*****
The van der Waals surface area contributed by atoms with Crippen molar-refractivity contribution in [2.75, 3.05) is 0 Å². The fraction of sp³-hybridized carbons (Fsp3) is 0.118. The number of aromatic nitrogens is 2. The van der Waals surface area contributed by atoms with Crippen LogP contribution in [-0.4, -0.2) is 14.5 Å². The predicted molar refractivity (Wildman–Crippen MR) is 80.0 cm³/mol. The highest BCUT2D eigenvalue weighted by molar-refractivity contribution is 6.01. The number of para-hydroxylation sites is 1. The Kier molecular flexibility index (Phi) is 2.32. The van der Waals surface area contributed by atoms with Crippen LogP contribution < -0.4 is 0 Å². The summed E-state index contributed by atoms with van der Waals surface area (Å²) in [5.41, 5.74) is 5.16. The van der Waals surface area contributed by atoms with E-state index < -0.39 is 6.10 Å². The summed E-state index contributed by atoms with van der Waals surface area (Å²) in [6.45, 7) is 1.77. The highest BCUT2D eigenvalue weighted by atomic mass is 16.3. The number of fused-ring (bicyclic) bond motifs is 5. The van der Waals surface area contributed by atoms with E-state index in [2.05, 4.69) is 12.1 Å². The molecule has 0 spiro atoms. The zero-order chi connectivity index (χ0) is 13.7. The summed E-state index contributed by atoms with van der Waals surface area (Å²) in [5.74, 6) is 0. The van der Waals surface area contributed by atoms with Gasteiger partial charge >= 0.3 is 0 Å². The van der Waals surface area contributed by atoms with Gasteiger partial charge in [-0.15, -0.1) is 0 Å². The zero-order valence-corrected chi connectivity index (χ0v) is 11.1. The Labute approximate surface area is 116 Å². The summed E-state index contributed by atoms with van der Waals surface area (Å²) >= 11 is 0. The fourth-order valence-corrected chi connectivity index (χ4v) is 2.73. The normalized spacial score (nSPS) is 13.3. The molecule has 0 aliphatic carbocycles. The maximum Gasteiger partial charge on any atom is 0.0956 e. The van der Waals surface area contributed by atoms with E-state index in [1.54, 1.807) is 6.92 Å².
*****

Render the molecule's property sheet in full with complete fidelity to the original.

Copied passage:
The van der Waals surface area contributed by atoms with Crippen molar-refractivity contribution in [2.75, 3.05) is 0 Å². The fraction of sp³-hybridized carbons (Fsp3) is 0.118. The number of aromatic nitrogens is 2. The van der Waals surface area contributed by atoms with Crippen LogP contribution in [-0.4, -0.2) is 14.5 Å². The predicted molar refractivity (Wildman–Crippen MR) is 80.0 cm³/mol. The highest BCUT2D eigenvalue weighted by molar-refractivity contribution is 6.01. The number of para-hydroxylation sites is 1. The Kier molecular flexibility index (Phi) is 2.32. The van der Waals surface area contributed by atoms with Crippen LogP contribution < -0.4 is 0 Å². The summed E-state index contributed by atoms with van der Waals surface area (Å²) in [5.41, 5.74) is 5.16. The van der Waals surface area contributed by atoms with E-state index < -0.39 is 6.10 Å². The summed E-state index contributed by atoms with van der Waals surface area (Å²) in [6.45, 7) is 1.77. The highest BCUT2D eigenvalue weighted by atomic mass is 16.3. The number of fused-ring (bicyclic) bond motifs is 5. The van der Waals surface area contributed by atoms with E-state index in [2.05, 4.69) is 12.1 Å². The molecule has 0 spiro atoms. The zero-order chi connectivity index (χ0) is 13.7. The summed E-state index contributed by atoms with van der Waals surface area (Å²) in [5.74, 6) is 0. The van der Waals surface area contributed by atoms with Gasteiger partial charge >= 0.3 is 0 Å². The van der Waals surface area contributed by atoms with Gasteiger partial charge in [-0.15, -0.1) is 0 Å². The zero-order valence-corrected chi connectivity index (χ0v) is 11.1. The Labute approximate surface area is 116 Å². The summed E-state index contributed by atoms with van der Waals surface area (Å²) >= 11 is 0. The fourth-order valence-corrected chi connectivity index (χ4v) is 2.73. The normalized spacial score (nSPS) is 13.3. The molecule has 0 aliphatic carbocycles. The maximum Gasteiger partial charge on any atom is 0.0956 e. The van der Waals surface area contributed by atoms with E-state index in [1.54, 1.807) is 6.92 Å².